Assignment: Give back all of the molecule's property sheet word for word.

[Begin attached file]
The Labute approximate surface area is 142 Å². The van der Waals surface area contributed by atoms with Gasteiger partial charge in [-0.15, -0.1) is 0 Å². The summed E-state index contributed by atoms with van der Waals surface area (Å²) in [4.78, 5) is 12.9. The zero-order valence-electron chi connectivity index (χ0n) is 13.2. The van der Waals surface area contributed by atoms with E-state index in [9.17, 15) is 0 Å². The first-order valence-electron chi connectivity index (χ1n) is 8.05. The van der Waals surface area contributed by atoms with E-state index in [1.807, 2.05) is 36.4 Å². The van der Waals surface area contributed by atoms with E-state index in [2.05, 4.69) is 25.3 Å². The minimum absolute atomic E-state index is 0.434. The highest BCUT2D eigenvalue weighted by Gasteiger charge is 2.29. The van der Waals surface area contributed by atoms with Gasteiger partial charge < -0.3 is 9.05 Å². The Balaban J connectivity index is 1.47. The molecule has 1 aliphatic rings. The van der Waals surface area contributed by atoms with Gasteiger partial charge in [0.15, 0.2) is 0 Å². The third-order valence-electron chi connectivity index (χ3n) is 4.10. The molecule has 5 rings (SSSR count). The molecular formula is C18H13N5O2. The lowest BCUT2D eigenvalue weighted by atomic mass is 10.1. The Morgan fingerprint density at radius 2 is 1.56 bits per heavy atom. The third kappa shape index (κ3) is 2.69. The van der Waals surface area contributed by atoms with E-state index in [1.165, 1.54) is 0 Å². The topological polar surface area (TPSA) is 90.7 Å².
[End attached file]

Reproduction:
The Labute approximate surface area is 142 Å². The van der Waals surface area contributed by atoms with Gasteiger partial charge in [-0.15, -0.1) is 0 Å². The summed E-state index contributed by atoms with van der Waals surface area (Å²) in [4.78, 5) is 12.9. The zero-order valence-electron chi connectivity index (χ0n) is 13.2. The van der Waals surface area contributed by atoms with E-state index in [9.17, 15) is 0 Å². The first-order valence-electron chi connectivity index (χ1n) is 8.05. The van der Waals surface area contributed by atoms with E-state index in [1.807, 2.05) is 36.4 Å². The van der Waals surface area contributed by atoms with E-state index in [2.05, 4.69) is 25.3 Å². The minimum absolute atomic E-state index is 0.434. The highest BCUT2D eigenvalue weighted by Gasteiger charge is 2.29. The van der Waals surface area contributed by atoms with Gasteiger partial charge < -0.3 is 9.05 Å². The Balaban J connectivity index is 1.47. The molecule has 1 aliphatic rings. The van der Waals surface area contributed by atoms with Gasteiger partial charge in [0.15, 0.2) is 0 Å². The third-order valence-electron chi connectivity index (χ3n) is 4.10. The molecule has 5 rings (SSSR count). The molecular formula is C18H13N5O2. The lowest BCUT2D eigenvalue weighted by atomic mass is 10.1. The Morgan fingerprint density at radius 2 is 1.56 bits per heavy atom. The third kappa shape index (κ3) is 2.69. The van der Waals surface area contributed by atoms with E-state index in [1.165, 1.54) is 0 Å². The topological polar surface area (TPSA) is 90.7 Å².